Maui Jim Bamboo Forest ($219)
Credit featherweight MauiPure lenses and new-gen plastic frame material for the amazing lightness of these stylish shades. The greenish tint of the polarized lenses, engineered to work well in low-light conditions, makes the most of cloudy days and heavy shadow. And the subtle golden, double-gradient mirroring (high and low on the lens, but not in the middle) reduces the brightness of reflective surfaces while enhancing detail, especially on turf and tennis courts.
Rudy Project Airblast ($350)
You spend this much on performance eyewear for the same reason you buy a slick Italian frame and trick it out with top-end components: excellence for the sake of excellence. The single lens wraps high, low, and wide, putting edges out of sight while providing bombproof protection against sun and wind. Plus, Rudy Project’s photochromic Racing Red tint darkens from barely pink to deep rose with increasing brightness.
Smith Tenet ($199)
Smith’s polarized Low Light Ignitor glass lenses peel the surface off clear streams and ocean flats so effectively, you can watch fish ignoring your perfectly hand-tied flies. A special lens coating sheds water, and rubber at the ears and nose gets stickier when wet, adding to the angler appeal. But unlike a lot of other fishing sunglasses, the Tenets are actually handsome, with shapely curves and a bit of bling at the hinge points.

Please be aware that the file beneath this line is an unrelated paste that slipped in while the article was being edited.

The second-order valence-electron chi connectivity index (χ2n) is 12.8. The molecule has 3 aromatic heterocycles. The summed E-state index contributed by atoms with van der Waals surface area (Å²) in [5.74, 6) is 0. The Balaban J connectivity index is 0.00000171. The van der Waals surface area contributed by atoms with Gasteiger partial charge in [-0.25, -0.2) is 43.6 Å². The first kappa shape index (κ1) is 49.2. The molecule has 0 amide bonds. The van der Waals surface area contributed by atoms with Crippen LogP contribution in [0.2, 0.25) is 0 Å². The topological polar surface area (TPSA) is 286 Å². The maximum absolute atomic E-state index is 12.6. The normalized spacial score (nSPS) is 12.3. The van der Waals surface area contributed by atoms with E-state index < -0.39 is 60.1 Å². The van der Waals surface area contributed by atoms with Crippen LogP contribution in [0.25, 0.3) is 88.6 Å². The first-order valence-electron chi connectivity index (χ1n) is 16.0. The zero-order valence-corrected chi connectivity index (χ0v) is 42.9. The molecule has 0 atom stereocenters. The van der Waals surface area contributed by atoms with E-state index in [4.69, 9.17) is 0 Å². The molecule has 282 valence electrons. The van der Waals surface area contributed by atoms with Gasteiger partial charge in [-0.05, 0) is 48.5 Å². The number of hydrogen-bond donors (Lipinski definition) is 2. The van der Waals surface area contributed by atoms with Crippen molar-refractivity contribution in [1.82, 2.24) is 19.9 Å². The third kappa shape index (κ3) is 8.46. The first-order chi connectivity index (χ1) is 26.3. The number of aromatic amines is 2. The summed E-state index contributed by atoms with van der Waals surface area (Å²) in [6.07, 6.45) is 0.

Oakley Special Edition Heritage Eyeshade ($200)
This isn’t retro weirdness; it’s history. Oakley’s big single-lens shield, chopped off straight at the sides, is a reissue of the first eyewear made specifically for outdoor-sports use and worn by Greg LeMond in the 1984 Tour de France. The new Eyeshade is actually quite a bit better than the original, with dark, color-neutral Black Iridium lenses that are up to searing brightness and about as good as nonglass lenses get.